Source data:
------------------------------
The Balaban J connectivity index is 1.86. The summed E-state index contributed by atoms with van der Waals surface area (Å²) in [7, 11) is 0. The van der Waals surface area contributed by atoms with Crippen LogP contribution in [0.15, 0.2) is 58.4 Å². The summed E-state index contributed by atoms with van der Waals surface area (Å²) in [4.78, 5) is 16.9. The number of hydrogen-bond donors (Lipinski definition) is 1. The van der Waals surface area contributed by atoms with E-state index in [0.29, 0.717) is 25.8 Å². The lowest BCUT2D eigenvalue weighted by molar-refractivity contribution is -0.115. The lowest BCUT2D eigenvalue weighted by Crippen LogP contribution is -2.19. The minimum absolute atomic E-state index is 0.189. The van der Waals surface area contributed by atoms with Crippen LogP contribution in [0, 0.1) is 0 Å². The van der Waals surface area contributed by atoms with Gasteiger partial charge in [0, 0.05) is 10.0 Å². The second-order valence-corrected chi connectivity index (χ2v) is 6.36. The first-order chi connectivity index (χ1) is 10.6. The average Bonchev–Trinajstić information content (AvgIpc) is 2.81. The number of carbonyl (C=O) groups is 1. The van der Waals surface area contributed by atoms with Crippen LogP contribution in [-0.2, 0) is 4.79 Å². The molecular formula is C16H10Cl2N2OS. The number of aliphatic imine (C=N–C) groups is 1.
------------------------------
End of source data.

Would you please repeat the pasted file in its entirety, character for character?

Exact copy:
The Balaban J connectivity index is 1.86. The summed E-state index contributed by atoms with van der Waals surface area (Å²) in [7, 11) is 0. The van der Waals surface area contributed by atoms with Crippen LogP contribution in [0.15, 0.2) is 58.4 Å². The summed E-state index contributed by atoms with van der Waals surface area (Å²) in [4.78, 5) is 16.9. The number of hydrogen-bond donors (Lipinski definition) is 1. The van der Waals surface area contributed by atoms with E-state index in [0.29, 0.717) is 25.8 Å². The lowest BCUT2D eigenvalue weighted by molar-refractivity contribution is -0.115. The lowest BCUT2D eigenvalue weighted by Crippen LogP contribution is -2.19. The minimum absolute atomic E-state index is 0.189. The van der Waals surface area contributed by atoms with Crippen LogP contribution in [0, 0.1) is 0 Å². The van der Waals surface area contributed by atoms with Gasteiger partial charge in [0, 0.05) is 10.0 Å². The second-order valence-corrected chi connectivity index (χ2v) is 6.36. The first-order chi connectivity index (χ1) is 10.6. The average Bonchev–Trinajstić information content (AvgIpc) is 2.81. The number of carbonyl (C=O) groups is 1. The van der Waals surface area contributed by atoms with Crippen LogP contribution in [-0.2, 0) is 4.79 Å². The molecular formula is C16H10Cl2N2OS. The number of aliphatic imine (C=N–C) groups is 1.